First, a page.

A person who wants to engage in a specific sexual activity is responsible for obtaining Consent for that activity. Lack of protest, lack of resistance, and silence and/or passivity do not constitute Consent.  Relying solely on non-verbal communication before or during sexual activity can lead to misunderstanding and may result in a violation of this policy.  It is important to not make assumptions about whether a potential partner is consenting.  In order to avoid confusion or ambiguity, participants are encouraged to talk with one another before engaging in sexual activity.  If confusion or ambiguity arises during sexual activity, participants should stop and clarify a mutual willingness to continue that activity.

Consent to one form of sexual activity does not, by itself, constitute Consent to another form of sexual activity. In addition, Consent to sexual activity on a prior occasion does not, by itself, constitute Consent to future sexual activity.  In cases of prior or ongoing relationships, the manner and nature of prior communications between the parties and the context of the relationship may have a bearing on evaluating the presence of Consent, but any sexual activity must still be mutually agreed-upon.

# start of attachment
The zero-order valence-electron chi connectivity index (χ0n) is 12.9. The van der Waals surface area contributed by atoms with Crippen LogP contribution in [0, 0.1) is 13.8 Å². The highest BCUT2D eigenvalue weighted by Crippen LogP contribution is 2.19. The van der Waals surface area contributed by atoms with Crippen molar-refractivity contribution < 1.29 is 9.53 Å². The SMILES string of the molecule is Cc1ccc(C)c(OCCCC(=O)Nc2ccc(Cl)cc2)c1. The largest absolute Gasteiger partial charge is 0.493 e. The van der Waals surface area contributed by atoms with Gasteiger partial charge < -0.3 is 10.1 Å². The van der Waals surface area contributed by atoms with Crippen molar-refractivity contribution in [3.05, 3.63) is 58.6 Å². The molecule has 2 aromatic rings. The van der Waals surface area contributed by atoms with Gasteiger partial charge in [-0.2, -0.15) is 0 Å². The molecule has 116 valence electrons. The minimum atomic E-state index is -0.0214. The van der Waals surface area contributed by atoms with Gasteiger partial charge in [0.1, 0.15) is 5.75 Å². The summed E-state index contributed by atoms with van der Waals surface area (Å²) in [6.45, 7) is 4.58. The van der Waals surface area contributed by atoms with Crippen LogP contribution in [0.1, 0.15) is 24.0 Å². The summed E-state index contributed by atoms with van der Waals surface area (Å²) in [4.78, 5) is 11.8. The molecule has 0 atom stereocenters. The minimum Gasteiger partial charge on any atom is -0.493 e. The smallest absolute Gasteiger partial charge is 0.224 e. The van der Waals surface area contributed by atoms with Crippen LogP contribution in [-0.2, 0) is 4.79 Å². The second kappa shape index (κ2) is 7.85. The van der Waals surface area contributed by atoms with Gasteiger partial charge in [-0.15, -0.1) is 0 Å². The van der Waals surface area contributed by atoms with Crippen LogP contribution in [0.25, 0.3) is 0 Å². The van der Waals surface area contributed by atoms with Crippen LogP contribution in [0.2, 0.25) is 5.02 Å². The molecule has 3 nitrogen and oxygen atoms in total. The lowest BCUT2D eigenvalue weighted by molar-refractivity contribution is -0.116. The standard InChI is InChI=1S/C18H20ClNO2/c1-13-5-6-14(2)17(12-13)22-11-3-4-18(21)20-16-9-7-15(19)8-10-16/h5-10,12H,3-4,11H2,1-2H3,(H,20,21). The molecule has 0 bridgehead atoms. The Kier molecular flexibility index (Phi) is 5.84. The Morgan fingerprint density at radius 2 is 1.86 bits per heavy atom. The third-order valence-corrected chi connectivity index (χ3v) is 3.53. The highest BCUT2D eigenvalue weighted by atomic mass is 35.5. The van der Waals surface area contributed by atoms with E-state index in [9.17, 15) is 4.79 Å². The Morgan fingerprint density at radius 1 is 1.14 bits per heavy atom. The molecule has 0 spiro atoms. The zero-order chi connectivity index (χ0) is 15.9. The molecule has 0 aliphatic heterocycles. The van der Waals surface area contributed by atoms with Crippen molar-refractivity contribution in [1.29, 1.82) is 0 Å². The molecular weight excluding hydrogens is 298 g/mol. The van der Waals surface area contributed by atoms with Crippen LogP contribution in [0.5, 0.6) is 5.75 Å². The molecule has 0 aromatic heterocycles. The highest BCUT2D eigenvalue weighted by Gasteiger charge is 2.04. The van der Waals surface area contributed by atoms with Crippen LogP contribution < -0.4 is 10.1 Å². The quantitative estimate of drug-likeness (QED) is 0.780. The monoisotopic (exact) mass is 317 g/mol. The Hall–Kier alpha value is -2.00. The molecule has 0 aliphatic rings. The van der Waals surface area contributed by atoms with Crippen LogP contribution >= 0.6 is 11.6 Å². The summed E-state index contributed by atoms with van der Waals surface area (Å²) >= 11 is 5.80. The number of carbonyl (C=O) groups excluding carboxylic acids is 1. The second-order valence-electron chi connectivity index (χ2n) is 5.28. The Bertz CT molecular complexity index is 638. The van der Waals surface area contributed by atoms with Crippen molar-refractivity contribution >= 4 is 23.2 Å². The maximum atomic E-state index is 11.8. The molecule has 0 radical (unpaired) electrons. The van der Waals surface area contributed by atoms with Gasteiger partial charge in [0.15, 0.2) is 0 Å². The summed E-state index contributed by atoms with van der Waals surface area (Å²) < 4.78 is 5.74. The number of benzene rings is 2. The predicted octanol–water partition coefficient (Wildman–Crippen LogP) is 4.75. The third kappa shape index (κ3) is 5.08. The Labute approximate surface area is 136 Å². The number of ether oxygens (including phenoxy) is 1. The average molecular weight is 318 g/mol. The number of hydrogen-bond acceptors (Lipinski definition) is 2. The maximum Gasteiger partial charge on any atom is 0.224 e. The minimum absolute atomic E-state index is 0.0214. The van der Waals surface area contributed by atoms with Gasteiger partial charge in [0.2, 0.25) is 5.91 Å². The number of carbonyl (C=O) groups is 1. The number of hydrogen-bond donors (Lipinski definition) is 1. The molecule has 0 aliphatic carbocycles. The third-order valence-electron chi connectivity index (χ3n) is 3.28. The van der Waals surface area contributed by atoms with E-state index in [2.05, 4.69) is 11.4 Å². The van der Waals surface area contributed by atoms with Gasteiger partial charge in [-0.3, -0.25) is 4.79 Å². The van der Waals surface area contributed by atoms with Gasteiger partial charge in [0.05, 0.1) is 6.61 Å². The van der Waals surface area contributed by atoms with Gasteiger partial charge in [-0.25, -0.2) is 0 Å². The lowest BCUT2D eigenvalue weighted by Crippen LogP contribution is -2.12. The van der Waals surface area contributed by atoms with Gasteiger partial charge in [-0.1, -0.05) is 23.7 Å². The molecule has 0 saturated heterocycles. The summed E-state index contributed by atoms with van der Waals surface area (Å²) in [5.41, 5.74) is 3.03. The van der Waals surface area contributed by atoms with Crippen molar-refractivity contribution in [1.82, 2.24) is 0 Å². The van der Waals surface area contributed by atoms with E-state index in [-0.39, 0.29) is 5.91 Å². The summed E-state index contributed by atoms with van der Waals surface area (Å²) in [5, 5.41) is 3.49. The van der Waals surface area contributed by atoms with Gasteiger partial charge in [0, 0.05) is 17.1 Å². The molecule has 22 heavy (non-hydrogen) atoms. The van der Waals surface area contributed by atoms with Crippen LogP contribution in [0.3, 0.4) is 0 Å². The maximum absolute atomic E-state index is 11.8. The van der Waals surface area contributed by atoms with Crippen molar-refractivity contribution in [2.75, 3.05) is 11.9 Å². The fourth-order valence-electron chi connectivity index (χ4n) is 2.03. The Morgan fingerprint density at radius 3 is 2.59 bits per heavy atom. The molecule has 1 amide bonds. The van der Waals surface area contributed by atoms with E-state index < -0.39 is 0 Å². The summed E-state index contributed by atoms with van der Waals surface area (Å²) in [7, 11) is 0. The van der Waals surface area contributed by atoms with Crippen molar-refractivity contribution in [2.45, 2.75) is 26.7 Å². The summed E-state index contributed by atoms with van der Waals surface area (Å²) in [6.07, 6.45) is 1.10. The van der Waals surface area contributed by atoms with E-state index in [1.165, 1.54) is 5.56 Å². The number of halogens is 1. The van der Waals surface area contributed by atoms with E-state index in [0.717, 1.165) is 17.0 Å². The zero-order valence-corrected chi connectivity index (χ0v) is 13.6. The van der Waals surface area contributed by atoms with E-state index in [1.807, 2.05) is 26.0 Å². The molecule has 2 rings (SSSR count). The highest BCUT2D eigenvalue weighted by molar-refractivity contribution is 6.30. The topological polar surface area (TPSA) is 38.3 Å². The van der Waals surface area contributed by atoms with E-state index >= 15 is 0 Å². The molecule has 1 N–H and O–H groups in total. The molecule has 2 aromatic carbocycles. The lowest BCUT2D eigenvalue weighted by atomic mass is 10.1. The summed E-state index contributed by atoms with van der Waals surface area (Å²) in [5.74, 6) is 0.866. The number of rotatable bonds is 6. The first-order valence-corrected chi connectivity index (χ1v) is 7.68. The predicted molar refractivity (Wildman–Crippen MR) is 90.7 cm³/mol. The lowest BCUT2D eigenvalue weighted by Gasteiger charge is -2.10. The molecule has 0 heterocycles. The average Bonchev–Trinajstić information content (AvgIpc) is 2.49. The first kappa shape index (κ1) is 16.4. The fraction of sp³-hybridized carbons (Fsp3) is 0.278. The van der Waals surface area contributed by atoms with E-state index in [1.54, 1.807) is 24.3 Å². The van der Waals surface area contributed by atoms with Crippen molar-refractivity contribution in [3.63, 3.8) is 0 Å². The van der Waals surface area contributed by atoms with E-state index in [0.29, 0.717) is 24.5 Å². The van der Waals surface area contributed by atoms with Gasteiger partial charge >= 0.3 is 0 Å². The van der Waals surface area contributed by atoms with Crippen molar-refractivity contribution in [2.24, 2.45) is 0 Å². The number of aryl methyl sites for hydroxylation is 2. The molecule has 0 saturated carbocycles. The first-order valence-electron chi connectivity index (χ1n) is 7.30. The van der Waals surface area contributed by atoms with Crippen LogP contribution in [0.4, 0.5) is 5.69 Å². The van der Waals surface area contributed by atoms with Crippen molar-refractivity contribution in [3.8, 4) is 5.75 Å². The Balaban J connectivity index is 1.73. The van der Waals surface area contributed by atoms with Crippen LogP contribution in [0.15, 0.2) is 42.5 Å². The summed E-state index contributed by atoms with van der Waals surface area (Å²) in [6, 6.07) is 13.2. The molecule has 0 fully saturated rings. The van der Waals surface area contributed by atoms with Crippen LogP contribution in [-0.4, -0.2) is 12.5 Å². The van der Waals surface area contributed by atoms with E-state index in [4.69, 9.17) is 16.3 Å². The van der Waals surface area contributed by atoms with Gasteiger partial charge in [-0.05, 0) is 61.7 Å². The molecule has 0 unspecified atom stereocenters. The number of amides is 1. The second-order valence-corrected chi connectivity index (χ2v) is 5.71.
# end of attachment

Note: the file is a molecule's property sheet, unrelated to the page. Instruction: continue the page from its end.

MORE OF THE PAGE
Consent may be withdrawn at any time. An individual who seeks to withdraw Consent should communicate, through clear words or actions, a decision to cease the sexual activity. Once Consent is withdrawn, the sexual activity must cease immediately.

In evaluating Consent in cases of alleged incapacitation, the Colleges asks two questions:

  1. Did the person initiating sexual activity know that the other party was incapacitated? and if not,
  2. Should a sober, reasonable person under the same circumstances have known that the other party was incapacitated?

If the answer to either of these questions is “YES,” Consent was absent and the conduct is likely a violation of this policy.

Incapacitation is an extreme form of intoxication. Incapacitation can also be caused by certain medical conditions. A person is not necessarily incapacitated merely as a result of ingesting alcohol or other drugs. The impact of alcohol and other drugs varies from person to person; each individual may have a different level of tolerance or metabolism. One is not expected to be a medical expert in assessing incapacitation. Instead, one must look for the common and obvious warning signs that show that a person may be incapacitated or approaching incapacitation. A person’s level of intoxication can change rapidly, and a person can reach incapacitation within a short time span.  Although every individual may manifest signs of incapacitation differently, typical signs include slurred or incomprehensible speech, unsteady gait, combativeness, emotional volatility, vomiting, or incontinence. A person who is incapacitated may not be able to understand some or all of the following questions: “Do you know where you are?” “Do you know how you got here?” “Do you know what is happening?” “Do you know whom you are with?” 

The introduction of alcohol or other drugs may create ambiguity for all involved as to whether Consent has been sought or given. If one has doubt about either party’s level of intoxication, the safe thing to do is to forego all sexual activity.

Being impaired by alcohol or other drugs is not a defense to any violation of this policy.